Wheeling Park High School Sophomore teaches medical skills at John Hopkins | News, Sports, Jobs

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KALEB TRIMMIER

WHEELING – Teens typically spend their summers swimming, hanging out with friends, or working part-time. But Kaleb Trimmier, a sophomore at Wheeling Park High School, recently had the opportunity to travel to Johns Hopkins University and learn some medical techniques.

Trimmier participated in the National Youth Leadership Forum: Advanced Medicine & Health Care, which took place June 6-15 at the Johns Hopkins campus in Washington D.C.

The program is organized by Envision by WorldStrides, which creates opportunities for students to explore their interests and experience learning beyond the classroom.

“We did a plethora of things,” Trimmier said. “We had real hands-on activities. We reset fractures, we sutured, and we did all kinds of cool medical techniques.

“We had medical panels with professionals where we could ask questions. They told us stuff.

There were discussions about career specialization, about the different medical fields and what they entail, according to Trimmier.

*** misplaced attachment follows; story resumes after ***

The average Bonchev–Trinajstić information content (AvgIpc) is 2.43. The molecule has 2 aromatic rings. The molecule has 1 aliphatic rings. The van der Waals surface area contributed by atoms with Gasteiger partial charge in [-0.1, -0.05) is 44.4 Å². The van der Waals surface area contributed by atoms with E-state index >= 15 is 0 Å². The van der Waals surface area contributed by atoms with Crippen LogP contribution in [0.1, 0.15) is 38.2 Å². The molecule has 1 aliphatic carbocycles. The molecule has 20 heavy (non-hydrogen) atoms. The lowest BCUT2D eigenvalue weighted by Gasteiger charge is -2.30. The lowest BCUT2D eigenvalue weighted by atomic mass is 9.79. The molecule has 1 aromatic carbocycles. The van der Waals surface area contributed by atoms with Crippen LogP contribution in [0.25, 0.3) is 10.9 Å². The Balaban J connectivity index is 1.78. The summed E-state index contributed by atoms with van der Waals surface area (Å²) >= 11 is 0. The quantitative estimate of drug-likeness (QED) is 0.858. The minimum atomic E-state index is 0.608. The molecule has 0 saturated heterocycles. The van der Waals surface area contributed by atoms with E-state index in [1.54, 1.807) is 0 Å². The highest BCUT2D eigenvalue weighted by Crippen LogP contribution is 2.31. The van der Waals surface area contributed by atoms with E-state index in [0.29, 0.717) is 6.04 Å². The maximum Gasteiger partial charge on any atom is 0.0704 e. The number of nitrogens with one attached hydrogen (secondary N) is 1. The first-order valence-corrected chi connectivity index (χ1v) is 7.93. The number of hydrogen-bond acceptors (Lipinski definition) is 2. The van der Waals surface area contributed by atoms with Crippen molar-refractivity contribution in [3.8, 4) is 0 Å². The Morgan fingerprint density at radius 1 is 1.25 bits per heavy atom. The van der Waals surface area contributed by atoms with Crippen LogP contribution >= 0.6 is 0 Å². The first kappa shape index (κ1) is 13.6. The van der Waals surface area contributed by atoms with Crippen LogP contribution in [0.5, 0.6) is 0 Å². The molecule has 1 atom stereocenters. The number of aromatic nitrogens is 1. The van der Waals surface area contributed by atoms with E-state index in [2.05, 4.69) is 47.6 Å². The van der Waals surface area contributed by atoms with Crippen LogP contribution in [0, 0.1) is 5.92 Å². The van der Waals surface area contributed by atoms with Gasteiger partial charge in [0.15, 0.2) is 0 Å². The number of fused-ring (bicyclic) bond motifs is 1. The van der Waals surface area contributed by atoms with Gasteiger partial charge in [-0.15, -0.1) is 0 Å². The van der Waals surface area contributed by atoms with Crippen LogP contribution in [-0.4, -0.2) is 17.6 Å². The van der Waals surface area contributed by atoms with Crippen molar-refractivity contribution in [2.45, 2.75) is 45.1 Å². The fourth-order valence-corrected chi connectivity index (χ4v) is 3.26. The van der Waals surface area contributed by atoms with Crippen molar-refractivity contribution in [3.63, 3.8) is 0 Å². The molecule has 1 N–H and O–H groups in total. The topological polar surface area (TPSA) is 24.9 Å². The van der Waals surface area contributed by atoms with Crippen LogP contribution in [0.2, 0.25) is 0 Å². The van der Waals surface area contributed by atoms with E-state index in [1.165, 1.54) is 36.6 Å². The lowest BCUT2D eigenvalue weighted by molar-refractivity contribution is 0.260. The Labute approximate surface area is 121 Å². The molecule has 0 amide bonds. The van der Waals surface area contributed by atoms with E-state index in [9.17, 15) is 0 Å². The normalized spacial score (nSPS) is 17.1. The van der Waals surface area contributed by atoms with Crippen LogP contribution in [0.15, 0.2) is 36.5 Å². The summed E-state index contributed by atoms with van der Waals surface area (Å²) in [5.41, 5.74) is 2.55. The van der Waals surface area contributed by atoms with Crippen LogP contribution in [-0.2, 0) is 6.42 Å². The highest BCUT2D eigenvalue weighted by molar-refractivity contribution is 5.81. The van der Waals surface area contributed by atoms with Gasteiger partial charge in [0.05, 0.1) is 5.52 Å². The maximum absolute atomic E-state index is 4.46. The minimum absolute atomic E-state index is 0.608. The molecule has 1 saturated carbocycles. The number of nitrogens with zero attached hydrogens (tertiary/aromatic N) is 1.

“We were also certified with training in stopping bleeding, so if someone was bleeding, I could stop them,” he said.

Trimmier said being a doctor was something he had “always considered”

“It’s a very valuable position. Currently, there is a shortage of doctors and that is a problem,” he explained. “Doctors are vital to our lives. It’s their job. They make us live. They keep us healthy.

Trimmier said he had read a lot about the profession.

“It’s a very useful position, and I want to help as many people as possible,” he said. “It also involves an education in science and mathematics. It concerns my interests.

Trimmier is already thinking about colleges and considering Ivy League universities.

As for a medical specialization, the COVID-19 era inspired her interest in pathological diseases – how they change over time and can be treated.

“The COVID pandemic was a big disease, and I would like to study how these diseases work and how they can be fought. I would really like to try to prevent all the situations that the world was not ready to handle.

Trimmier said her interest in health — especially mental health — came from her parents. Her father, Rob Trimmier, is a mental health technician at WVU Medicine Reynolds Memorial Hospital. His mother, Katie Trimmier, meanwhile, is a special education teacher at Warwood School.

He is also grateful for the support he receives from his grandparents, Mark and Betsy Vieweg.

“My grandparents paid for most of the trip,” Trimmier explained. “They’re the ones who made this possible, and I really enjoyed that.”

But Trimmier’s interests are not limited to science, medicine and saving the world from disease.

He plays the piano and sings, and was a member of the WPHS choir last year. He will join the Young Patriots group this year.

“Most of the time I do it because I like to sing. I like the results,” Trimmier said. can identify me.



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